Alaska. What pops into your head when you hear that? Wide open space? Truly epic, unspoiled natural beauty? Giant peaks? Glaciers? Those are all reasons I was so excited to visit Anchorage back in August, especially since I’m a huge fan of the outdoors and an even bigger fan of stunning natural vistas! So when the opportunity to go Glacier Trekking came up, I simply couldn’t resist!
Glacier Trekking? Like walking across ice? Yep! And let me tell you, it was a pretty incredible experience!
And don’t worry, you’re not going to slip and slide thanks to this wonderful invention called crampons; essentially spikes that attach to your boots which keep your feet firmly planted in the ice.
A boot and crampon fitting is exactly the way our day began on that bright and sunny summer morning. Settling in at Mica Guides, which, along with the Hilton Garden Inn, was kind enough to host us for the day, we could see a white wave rolling across the mountains in the distance. That, we were told, was our destination, the Matanuska Glacier.
We piled into their vans for the short drive to Glacier Park, which, strangely enough, is located on private property that doesn’t include the glacier itself but includes the means of accessing the glacier. Upon arrival, we set out on the rather muddy path to the glacier itself.
Water was everywhere. “Glacier runoff,” we were told. It was summer and the glacier, which is constantly changing, was melting, though there was still plenty of it to go around.
The trail turned into boards, crossing over what appeared to be a muddy surface. But the boards weren’t there to keep your feet clean. No, these boards were here to save your life! See, tap this mud with your foot and it takes on the appearance of Gak, a slimy children’s toy, and effectively behaved like quicksand!
Finally, we cramponed-up and hit the ice, being led through the glacier. Our guide noted the dramatic changes that had occurred since his last visit a few days prior, including things that were tiny cracks that were now huge crevices. It was a stark reminder that this really isn’t an environment you should explore without a guide.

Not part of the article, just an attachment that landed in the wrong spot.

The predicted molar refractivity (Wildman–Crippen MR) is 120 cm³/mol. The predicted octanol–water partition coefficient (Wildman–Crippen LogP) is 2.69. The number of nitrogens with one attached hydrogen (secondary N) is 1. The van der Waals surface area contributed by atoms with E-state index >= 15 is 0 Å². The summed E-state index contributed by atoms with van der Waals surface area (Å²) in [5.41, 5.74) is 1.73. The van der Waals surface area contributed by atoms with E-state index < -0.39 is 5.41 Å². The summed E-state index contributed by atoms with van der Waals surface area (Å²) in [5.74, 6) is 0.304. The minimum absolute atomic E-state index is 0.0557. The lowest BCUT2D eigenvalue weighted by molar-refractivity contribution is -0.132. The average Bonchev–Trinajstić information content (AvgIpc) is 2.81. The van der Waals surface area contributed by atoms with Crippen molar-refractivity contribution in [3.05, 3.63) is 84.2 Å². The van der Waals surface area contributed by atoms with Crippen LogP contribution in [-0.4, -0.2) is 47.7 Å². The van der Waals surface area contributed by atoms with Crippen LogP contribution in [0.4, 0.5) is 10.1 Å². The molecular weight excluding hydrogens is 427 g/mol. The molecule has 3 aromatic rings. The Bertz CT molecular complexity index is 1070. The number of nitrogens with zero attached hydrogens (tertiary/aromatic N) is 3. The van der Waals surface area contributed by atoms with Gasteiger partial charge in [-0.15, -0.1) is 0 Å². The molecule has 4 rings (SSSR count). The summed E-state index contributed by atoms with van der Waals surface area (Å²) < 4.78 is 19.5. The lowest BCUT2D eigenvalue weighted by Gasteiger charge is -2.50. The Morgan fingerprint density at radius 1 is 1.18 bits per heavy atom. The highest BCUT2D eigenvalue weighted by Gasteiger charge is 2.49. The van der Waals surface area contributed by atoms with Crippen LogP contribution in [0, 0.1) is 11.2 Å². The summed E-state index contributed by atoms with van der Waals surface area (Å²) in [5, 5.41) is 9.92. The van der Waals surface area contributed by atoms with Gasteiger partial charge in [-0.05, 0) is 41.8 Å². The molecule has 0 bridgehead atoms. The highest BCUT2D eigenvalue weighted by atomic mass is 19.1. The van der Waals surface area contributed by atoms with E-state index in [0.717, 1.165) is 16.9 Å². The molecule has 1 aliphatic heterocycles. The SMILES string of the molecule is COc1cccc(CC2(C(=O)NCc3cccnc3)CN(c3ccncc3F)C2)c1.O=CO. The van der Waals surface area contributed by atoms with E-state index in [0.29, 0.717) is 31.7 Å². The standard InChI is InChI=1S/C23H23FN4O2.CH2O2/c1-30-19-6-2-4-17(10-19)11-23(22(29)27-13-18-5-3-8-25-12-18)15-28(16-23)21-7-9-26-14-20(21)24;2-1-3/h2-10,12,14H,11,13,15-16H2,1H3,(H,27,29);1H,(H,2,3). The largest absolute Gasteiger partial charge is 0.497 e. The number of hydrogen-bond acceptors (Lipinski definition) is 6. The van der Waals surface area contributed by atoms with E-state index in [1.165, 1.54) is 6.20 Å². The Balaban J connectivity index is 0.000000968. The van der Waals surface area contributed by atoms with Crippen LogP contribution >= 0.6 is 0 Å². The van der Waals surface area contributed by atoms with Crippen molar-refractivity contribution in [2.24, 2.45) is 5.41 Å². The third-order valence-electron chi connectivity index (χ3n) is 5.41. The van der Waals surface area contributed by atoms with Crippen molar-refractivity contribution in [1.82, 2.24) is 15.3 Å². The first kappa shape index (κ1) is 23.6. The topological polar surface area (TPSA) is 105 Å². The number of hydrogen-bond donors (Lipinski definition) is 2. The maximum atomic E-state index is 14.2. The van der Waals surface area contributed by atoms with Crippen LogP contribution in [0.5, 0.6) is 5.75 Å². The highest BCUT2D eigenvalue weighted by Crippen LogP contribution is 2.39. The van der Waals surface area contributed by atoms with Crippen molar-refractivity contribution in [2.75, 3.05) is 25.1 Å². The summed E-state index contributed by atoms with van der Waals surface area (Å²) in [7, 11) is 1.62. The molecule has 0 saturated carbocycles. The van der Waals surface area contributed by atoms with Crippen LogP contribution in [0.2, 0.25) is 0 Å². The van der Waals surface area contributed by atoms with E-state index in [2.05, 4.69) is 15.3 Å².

Our guide pointed out that glacier ice is always blue rather than white like snow (look carefully and you’ll see that in a few different photos). That and the runoff that seemed to be happening all over the place was perfectly potable, despite not having passed through a water treatment plant. We all took the opportunity to refill our water bottles with crisp, cool glacier water straight from the source!
Meandering through the icy environment was fascinating and exhausting! Despite the crampons, walking through the ice was hard work! But on we went, passing through surreal features that mimicked solid land, like canyons, valleys and hills.
Stopping at a small lake, our guide indicated the stunning formation in front of us. He called it “The Waterfall” and it wasn’t hard to see why!
Making our way out (and onto our next stop, a truly awesome outdoor zip line experience run by the same company), we took a last look around the sea of ice that surrounded us and I couldn’t help but think about how thrilling the experience had been. Just to witness the pure power that the ice had over the surrounding land was, in itself, mind-boggling!
Though it was just a little taste, it reinforced all of those thoughts about just what Alaska is. And though there is so very much more (including an unexpected food and craft beer scene), to me, Alaska is adventure. And I just can’t wait to be back to experience more of it!